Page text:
With Air Defense Zone, China is Waging Lawfare
Image Credit: Wikimedia Commons

With Air Defense Zone, China is Waging Lawfare

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The tension surrounding the East China Sea Air Defense Identification Zone (ADIZ) is being covered in the kind of exhaustive detail that is rarely given to Asia’s maritime disputes. Many reports have surfaced claiming that the move might have been a strategic blunder for China. Yet, I’ve yet to see any reports explaining in precise details what China was hoping to accomplish by creating the ADIZ.

To be sure, Beijing probably took some joy in seeing the anger the move sparked in Tokyo, particularly given that it perceives its creation of the East China Sea ADIZ as little different from Japan purchase of the Diaoyu/Senkaku Islands last year. But foreign policy is rarely based solely on vengeance. Indeed, creating the East China Sea ADIZ was much more sophisticated and part of a larger strategy China has been pursuing long before last weekend.

In essence, the East China Sea ADIZ is part of China’s “lawfare” strategy toward its maritime disputes. “Lawfare,” as used in the context of international warfare, is often attributed to retired Air Force General Charles Dunlap, who defined it in a famous 2001 essay as “the use of law as a weapon of war.” Interestingly, according to the spectacular Lawfare blog, Dunlap was preempted by two PLA officers who wrote in a 1999 book, Unrestricted Warfare, that lawfare “is a nation’s use of legalized international institutions to achieve strategic ends.”

In what M. Taylor Fravel called creating “new facts on the water,” China’s approach to the South and East China Seas has been to try to establish its sovereignty over contested areas through the use of a combination of military power and international law. Specifically, as is well known, it has sought to increase its maritime patrols over the entire South China Sea through the creation of Sansha City garrison, and has basically seized control over the Scarborough Shoal and, increasingly, the Second Thomas Shoal. It has also sought to challenge Japan’s administrative control over the Diaoyu/Senkaku Islands by increasing its maritime patrols and air flights over them.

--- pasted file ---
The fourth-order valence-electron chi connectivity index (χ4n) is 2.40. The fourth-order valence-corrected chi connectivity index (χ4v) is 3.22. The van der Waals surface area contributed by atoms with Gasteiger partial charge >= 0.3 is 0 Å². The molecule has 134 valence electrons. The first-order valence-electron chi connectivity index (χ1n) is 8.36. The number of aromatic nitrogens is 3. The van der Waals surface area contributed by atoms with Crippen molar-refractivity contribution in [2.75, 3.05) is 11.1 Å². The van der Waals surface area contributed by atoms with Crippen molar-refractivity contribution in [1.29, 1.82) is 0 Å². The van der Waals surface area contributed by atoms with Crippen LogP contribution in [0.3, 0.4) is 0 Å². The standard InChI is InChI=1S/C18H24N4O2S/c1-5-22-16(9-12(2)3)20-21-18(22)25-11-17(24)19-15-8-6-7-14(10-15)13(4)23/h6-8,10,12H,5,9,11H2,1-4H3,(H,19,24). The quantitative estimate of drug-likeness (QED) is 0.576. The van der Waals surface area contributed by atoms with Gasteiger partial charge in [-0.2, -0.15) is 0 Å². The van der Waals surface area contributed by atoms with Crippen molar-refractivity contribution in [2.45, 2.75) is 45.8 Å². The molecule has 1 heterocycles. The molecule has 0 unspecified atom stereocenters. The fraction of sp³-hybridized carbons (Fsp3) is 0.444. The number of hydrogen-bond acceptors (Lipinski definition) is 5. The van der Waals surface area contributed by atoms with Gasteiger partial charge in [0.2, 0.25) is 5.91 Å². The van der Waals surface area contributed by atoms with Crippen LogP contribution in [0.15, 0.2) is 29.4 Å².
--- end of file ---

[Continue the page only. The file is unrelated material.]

There is a clear unambiguous purpose to all this — namely, China is seeking to bolster its claims to sovereignty over these areas in terms of international law. As I explained elsewhere this week, in international law a major way by which states acquire sovereignty over an area is by actually exercising sovereignty (i.e. administering) over it for a “reasonable” period of time and especially having other states acquiesce to its administration. As one famous court opinion put it:

“The modern international law of the acquisition (or attribution) of territory generally requires that there be: an intentional display of power and authority over the territory, by the exercise of jurisdiction and state functions, on a continuous and peaceful basis.”

Another widely cited international legal opinion put it this way:

“a claim to sovereignty based not upon some particular act or title such as a treaty of cession but merely upon continued display of authority, involves two elements each of which must be shown to exist: the intention and will to act as sovereign, and some actual exercise or display of such authority.”

That same court continued:

“It is impossible to read the records of the decisions in cases as to territorial sovereignty without observing that in many cases the tribunal has been satisfied with very little in the way of the actual exercise of sovereign rights, provided that the other State could not make out a superior claim. This is particularly true in the case of claims to sovereignty over areas in thinly populated or unsettled countries.”

A 2002 court deciding a sovereignty dispute between Indonesia and Malaysia cited the above opinion before concluding itself: “In particular in the case of very small islands which are uninhabited or not permanently inhabited… which have been of little economic importance… effectivités will indeed generally be scarce [i.e. standards for enforcing sovereignty over scarcely populated areas are not generally as strident as in heavily populated areas].”

The East China Sea ADIZ is aimed at bolstering China’s claims to sovereignty over the Senkaku/Diaoyu Islands by seeking to have China administer their airspace and have other nations recognize this administration by their airliners identifying themselves to Chinese authorities. Since China is regulating air traffic in the area — including dictating the rules airplanes must follow — it is exercising a certain degree of sovereignty.

The U.S. and its allies quickly identified this as Beijing’s aim, which is why they immediately demanded their national airliners refuse to identify themselves to China, and began flying military aircraft through the ADIZ without following China’s administrative rules. Yet other countries without direct stakes in the territorial disputes may decide its best to simply follow China’s orders, which Beijing can later use to fend off challenges to its claims of sovereignty in an international tribunal.

Two further things are worth noting. First, one reason China likely sees it as essential to bolster the legitimacy of its sovereignty claims is because it sees international law as its regional rivals’ most viable long-term strategy for preventing Beijing from seizing these contested areas. After all, the Philippines, Vietnam, and quite possibly someday Japan will not be able to militarily challenge China’s sovereignty claims. However, China’s current claims to sovereignty are based on historical maps and other artifacts that international courts will not uphold against stronger contrary evidence. By sowing doubt as to which party would win a dispute in an international tribunal, China is seeking to eliminate this method for others to fend off its sovereignty challenges.